This information was forwarded by Laurie Baird of Okanagan Mortgages.com
Below is a Financial Post article regarding the decision of the Bank’s to not pass on the full 75 bps rate cut. Specifically:
“In normal times, financial institutions do better when the central bank lowers the cost of funds, happily passing on cheaper loan rates to consumers to encourage them to borrow more. But when the official rate starts getting closer to zero, the dynamics start to change, as the prime rate that banks charge customers is pushed nearer to their own cost of funds.”
Simply put, we’re in unchartered territory. The BOC rate is at a 50 year low. There’s little data available to see what Bank’s have done in the past under these circumstances. So while many economists suggest a further 50 bps rate cut is going to happen January 20th, there are absolutely no guarantees the Banks will follow. We’re getting to the point where further BOC rate cuts may not have much of an impact in terms of economic stimulus.
Bay Street changes rules of rates game
Eoin Callan and Gary Marr, Financial Post Published: Tuesday, December 09, 2008
Canadian bank executives say the cost of funding in international markets remains extraordinarily high.
Bay Street's profit margins are starting to come under pressure as official interest rates creep closer to zero, prompting retail banks to change the rules of the game so customers pay more.
While the Bank of Canada on Tuesday cut interest rates to the lowest level since the 1950s, the country's five big banks indicated they would no longer march in lock step with the central bank. Instead, Bay Street is keeping the cost of borrowing for consumers more elevated in a bid to protect corporate earnings, passing on only part of the rate cut to customers.
While the decision of Bay Street to pocket part of the Bank of Canada rate cut is seen as good for shareholders and bad for customers, there is less certainty about how it will impact wider demand, partly because there are few historical precedents.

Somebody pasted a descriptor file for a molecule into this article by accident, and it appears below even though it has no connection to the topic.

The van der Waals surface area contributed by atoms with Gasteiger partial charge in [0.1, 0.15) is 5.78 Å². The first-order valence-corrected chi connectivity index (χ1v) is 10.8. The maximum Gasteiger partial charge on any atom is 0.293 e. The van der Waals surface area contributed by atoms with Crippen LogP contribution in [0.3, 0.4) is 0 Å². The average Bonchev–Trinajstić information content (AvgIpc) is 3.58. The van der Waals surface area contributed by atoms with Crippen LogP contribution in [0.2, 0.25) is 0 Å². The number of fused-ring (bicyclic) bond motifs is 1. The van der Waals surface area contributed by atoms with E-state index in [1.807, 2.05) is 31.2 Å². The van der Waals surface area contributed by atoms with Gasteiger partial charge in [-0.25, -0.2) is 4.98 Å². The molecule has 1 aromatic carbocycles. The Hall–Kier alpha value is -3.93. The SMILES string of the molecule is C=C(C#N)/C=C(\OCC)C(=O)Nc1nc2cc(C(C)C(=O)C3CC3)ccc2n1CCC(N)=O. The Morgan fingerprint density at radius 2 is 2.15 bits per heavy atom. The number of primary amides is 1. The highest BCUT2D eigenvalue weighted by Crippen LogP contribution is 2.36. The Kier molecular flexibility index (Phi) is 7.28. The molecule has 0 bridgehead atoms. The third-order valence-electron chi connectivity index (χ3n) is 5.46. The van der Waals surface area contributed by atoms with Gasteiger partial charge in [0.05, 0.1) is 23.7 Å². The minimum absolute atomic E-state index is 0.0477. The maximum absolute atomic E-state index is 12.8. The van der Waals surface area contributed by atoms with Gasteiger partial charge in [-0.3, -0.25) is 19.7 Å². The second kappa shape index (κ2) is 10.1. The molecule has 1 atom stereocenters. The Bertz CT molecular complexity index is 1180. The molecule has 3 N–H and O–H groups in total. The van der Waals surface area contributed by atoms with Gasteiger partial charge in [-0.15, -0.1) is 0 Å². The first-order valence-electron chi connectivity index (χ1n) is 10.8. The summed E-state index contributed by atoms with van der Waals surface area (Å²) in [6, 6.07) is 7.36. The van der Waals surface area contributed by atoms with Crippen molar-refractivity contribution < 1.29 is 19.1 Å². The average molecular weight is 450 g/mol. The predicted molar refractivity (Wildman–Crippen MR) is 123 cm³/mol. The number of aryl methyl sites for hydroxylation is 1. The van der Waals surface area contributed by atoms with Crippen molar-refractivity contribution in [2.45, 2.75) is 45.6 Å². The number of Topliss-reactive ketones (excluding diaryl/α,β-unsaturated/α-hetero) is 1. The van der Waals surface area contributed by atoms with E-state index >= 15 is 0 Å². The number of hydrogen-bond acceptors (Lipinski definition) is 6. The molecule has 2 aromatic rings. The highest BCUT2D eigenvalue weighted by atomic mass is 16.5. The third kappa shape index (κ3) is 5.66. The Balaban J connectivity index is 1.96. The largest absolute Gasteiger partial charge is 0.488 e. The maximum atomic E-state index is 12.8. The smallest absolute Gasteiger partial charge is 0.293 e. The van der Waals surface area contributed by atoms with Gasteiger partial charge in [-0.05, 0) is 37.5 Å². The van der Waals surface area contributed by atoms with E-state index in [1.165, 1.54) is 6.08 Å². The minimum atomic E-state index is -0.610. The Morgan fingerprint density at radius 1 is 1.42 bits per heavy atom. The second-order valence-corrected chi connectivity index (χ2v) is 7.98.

"We just don't have much experience with this," said an official at the Federal Reserve who has studied how financial institutions behave when central banks cut rates close to zero.
The central banker said data were limited but suggests retail banks remain willing to lend even when official rates fall near zero, as they tend to find ways to protect profit margins on loans.
In normal times, financial institutions do better when the central bank lowers the cost of funds, happily passing on cheaper loan rates to consumers to encourage them to borrow more. But when the official rate starts getting closer to zero, the dynamics start to change, as the prime rate that banks charge customers is pushed nearer to their own cost of funds.
This was key to Tuesday's decision by RBC, TD, Scotiabank, BMO and CIBC to cut their prime rate by 50 basis points instead of the full Bank of Canada cut of 75 basis points, according to people in the industry.
Joan Dal Bianco, vice-president of real estate-secured lending with TD Bank, said it would have left the bank without a profit if the full rate cut had been passed on to customers with variable products tied to prime.
"We are still trying to earn something on this stuff. This has been quite the roller-coaster ride and it has not been too hot on the mortgage front. We just can't take on the whole 75-point cut," Ms. Dal Bianco said.
Nancy Hughes-Anthony, head of the Canadian Bankers Association, acknowledged the decision to break step with the Bank of Canada created a public-relations challenge for Bay Street.
But she said: "The banks are still borrowing in a very volatile marketplace. The Bank of Canada rate is only one component of their cost of funding, and while the cost of borrowing in international markets has come down a bit, it is still higher than before the crisis."
John Aiken, an analyst at Dundee Securities, said banks were "starting to see margin compression" as the central bank cut rates to 1.5% from 2.25%, while banks reduced their prime lending rate to 3.5% from 4%.
"The new loans that are being put in the books are arguably at a less profitable rate," he said.
Vince Gaetano, a vice-president with Monster Mortgage, said he expects pressure will start to mount on the banks in the coming weeks to reduce prime further.
"That's what happened the last time they tried to resist rate cuts," he said.
This willingness to pass on rate cuts is critical to determining the ability of the Bank of Canada to stimulate the economy in the midst of a downturn.
The central bank's own research shows "it is the real rate of interest that is most relevant" to the purchasing decisions of households, and that it can "influence demand only to the extent that adjustments to the [official] interest rate feed through to the real interest rate.
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